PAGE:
By John Wasik
CHICAGO Oct 12 There aren't too many places
left to look for higher yields these days. The usual go-to
baskets of high-yield and foreign bonds, REITs and high-dividend
stocks are pretty well picked over.
One little-known vehicle to Main Street investors is Master
Limited Partnerships (MLPs), publicly traded entities that own
assets such as pipelines. Because of their unique structure,
partnerships - which can be focused on energy holdings but may
also invest in alternatives such as timber and real estate -
generate a lot of cash that is distributed to limited partners.
Spurred by global and domestic demand for oil, refined petroleum
products and natural gas, for example, energy partnerships are
constantly expanding. In the last few years, the oil and gas
boom in North America has triggered robust growth.
Sparked by a combination of increased exploration and
recovery, indexes that track energy MLPs have outperformed
individual benchmarks representing utility companies, real
estate investment trusts and the S&P 500 index over the past 10
years, according to the Alerian MLP Index. In the decade ending
June 29, the MLP index returned 16.7 percent, compared to 5.3
percent for the S&P 500 Index and 10.7 percent for utility
In the past three years, MLPs have averaged 27 percent,
compared to 16.4 percent for the S&P 500. The partnerships have
mostly thrived because they have been linked to long-term energy
trends and not the global banking, credit and real estate
For investors interested in diversification, MLPs offer
returns that rarely follow in lockstep with big stocks. Since
they more closely track energy prices and not stock-market
sentiment, their correlation of 0.48 to the S&P 500 is
relatively low, compared to 0.74 for real estate investment
trusts, publicly traded companies that own properties. A perfect
correlation is 1.00. The lower the correlation with common
stocks, which tend to dominate most growth portfolios, the more
protection you'll obtain from equity sell-offs.
MLP holdings can be desirable if you're heavily invested in
common stocks, but there are other trade-offs that make them
more volatile and costly.
Here are five tips for getting the most out of your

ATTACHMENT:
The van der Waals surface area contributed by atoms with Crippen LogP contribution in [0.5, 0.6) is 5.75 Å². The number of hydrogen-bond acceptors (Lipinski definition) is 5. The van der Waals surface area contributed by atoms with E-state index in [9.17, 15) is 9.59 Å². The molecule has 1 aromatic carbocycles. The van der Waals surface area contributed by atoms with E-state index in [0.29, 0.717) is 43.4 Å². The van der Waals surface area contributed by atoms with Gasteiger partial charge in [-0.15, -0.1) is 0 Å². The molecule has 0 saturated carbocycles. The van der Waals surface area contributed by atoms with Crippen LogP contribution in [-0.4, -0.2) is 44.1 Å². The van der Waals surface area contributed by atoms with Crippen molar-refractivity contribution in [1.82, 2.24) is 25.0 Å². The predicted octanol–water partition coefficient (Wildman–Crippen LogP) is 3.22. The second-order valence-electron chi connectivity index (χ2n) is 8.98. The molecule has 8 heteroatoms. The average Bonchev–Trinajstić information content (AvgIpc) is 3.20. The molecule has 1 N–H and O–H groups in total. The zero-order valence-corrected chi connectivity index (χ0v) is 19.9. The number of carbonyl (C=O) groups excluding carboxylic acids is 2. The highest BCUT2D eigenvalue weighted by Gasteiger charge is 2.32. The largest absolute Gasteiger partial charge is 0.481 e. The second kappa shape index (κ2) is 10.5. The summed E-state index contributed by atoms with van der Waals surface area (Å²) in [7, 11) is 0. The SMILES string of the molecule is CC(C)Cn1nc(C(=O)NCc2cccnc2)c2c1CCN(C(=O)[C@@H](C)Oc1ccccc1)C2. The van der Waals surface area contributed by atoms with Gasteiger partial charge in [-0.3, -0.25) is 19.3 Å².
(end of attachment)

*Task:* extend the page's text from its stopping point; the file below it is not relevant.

1. For lower risk, don't buy individual partnerships.
If you buy individual MLPs, you're over-exposed to a single
company. And they may be illiquid, meaning if you wanted to
sell, you'd be unable to sell quickly. Since you become a
partner when you buy them directly, you also have to deal with
K-1 tax forms, which make your tax planning more complex and
2. Look for ETFs that package MLPs.
A handful of exchange-traded, mutual and closed-end funds
hold MLPs. If you hold partnerships through these vehicles,
you're relying upon managers to buy a mix of companies that
affords you some diversification and reduces your single-company
3. Get a broad mix of MLPs.
The ALPS Alerian MLP ETF holds big-name
energy/pipeline partnerships like Kinder Morgan Energy
and Enbridge Energy. The fund is yielding almost 6
For a more diversified mix, consider the First Trust North
American Energy Infrastructure fund, which has 36
percent of its portfolio in long-established utility companies
such as Dominion Resources and the Southern Company
. The First Trust fund is up 5 percent for the three
months through Sept. 29. It opened on June 19 of this year.
4. Understand the Risks.
While MLP funds offer you a variety of partnerships in one
package, they are not risk-free. Their values are linked to
commodity prices. If there are dips in oil or gas prices or
oversupply issues, their prices will suffer. Since they tend to
specialize in a small segment of the energy business, MLP funds
are concentrated in a small number of companies that will often
move in the same direction. They are not guaranteed in any way
and their tax treatment can be complicated.
And if oil or natural gas prices collapse, you'll be at even
more risk; they are much more volatile than stocks or bonds. The
five-year standard deviation, a gauge of volatility, on the
Steelpath Select 40 A fund, for example, is 33,
compared to 20 for the Vanguard 500 Index fund, which
holds the most popular U.S. common stocks, as of Oct. 10. The
lower the standard deviation, the lower the price variance.
These are not investments for nervous Nellies.
5. Know the costs.
You are also paying for the convenience of owning multiple
MLPs. The ALPS product, for example, charges 0.85 percent
annually for expenses, compared to 0.57 percent for the industry
If you think of MLP funds as limited ways of boosting your
income portfolio, don't get too concentrated in them because
while you're boosting yield, you're also adding considerably
more risk and investment management fees. They are not
substitutes for core holdings like broad-based bond and stock